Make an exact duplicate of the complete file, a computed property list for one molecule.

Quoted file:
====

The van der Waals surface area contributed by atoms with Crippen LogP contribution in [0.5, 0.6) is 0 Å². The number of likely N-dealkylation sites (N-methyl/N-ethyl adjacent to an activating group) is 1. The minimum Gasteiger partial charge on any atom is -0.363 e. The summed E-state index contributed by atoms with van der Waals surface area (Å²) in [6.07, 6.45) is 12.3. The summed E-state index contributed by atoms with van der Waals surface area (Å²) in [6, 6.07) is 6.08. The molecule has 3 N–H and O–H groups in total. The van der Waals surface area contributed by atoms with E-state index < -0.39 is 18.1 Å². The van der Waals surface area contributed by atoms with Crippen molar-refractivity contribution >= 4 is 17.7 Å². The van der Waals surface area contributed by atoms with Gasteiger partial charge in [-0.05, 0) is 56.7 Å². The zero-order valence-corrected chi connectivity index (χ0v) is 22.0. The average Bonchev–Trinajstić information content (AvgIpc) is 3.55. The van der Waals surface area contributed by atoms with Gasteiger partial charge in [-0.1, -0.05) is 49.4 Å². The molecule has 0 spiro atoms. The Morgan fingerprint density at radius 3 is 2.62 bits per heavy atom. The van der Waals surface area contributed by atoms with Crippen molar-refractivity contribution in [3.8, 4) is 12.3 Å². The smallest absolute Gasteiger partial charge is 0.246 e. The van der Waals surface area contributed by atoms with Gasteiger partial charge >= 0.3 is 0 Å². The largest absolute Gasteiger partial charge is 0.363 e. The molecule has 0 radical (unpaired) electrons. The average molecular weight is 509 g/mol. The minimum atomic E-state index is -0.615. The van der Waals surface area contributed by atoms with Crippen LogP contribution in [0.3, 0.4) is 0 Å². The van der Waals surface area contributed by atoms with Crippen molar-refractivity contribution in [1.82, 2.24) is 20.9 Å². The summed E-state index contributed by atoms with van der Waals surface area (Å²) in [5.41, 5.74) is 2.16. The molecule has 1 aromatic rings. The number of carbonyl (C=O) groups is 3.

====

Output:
The van der Waals surface area contributed by atoms with Crippen LogP contribution in [0.5, 0.6) is 0 Å². The number of likely N-dealkylation sites (N-methyl/N-ethyl adjacent to an activating group) is 1. The minimum Gasteiger partial charge on any atom is -0.363 e. The summed E-state index contributed by atoms with van der Waals surface area (Å²) in [6.07, 6.45) is 12.3. The summed E-state index contributed by atoms with van der Waals surface area (Å²) in [6, 6.07) is 6.08. The molecule has 3 N–H and O–H groups in total. The van der Waals surface area contributed by atoms with E-state index < -0.39 is 18.1 Å². The van der Waals surface area contributed by atoms with Crippen molar-refractivity contribution >= 4 is 17.7 Å². The van der Waals surface area contributed by atoms with Gasteiger partial charge in [-0.05, 0) is 56.7 Å². The zero-order valence-corrected chi connectivity index (χ0v) is 22.0. The average Bonchev–Trinajstić information content (AvgIpc) is 3.55. The van der Waals surface area contributed by atoms with Gasteiger partial charge in [-0.1, -0.05) is 49.4 Å². The molecule has 0 spiro atoms. The Morgan fingerprint density at radius 3 is 2.62 bits per heavy atom. The van der Waals surface area contributed by atoms with Crippen molar-refractivity contribution in [3.8, 4) is 12.3 Å². The smallest absolute Gasteiger partial charge is 0.246 e. The van der Waals surface area contributed by atoms with Gasteiger partial charge >= 0.3 is 0 Å². The largest absolute Gasteiger partial charge is 0.363 e. The molecule has 0 radical (unpaired) electrons. The average molecular weight is 509 g/mol. The minimum atomic E-state index is -0.615. The van der Waals surface area contributed by atoms with Crippen LogP contribution in [0.3, 0.4) is 0 Å². The van der Waals surface area contributed by atoms with Crippen molar-refractivity contribution in [1.82, 2.24) is 20.9 Å². The summed E-state index contributed by atoms with van der Waals surface area (Å²) in [5.41, 5.74) is 2.16. The molecule has 1 aromatic rings. The number of carbonyl (C=O) groups is 3.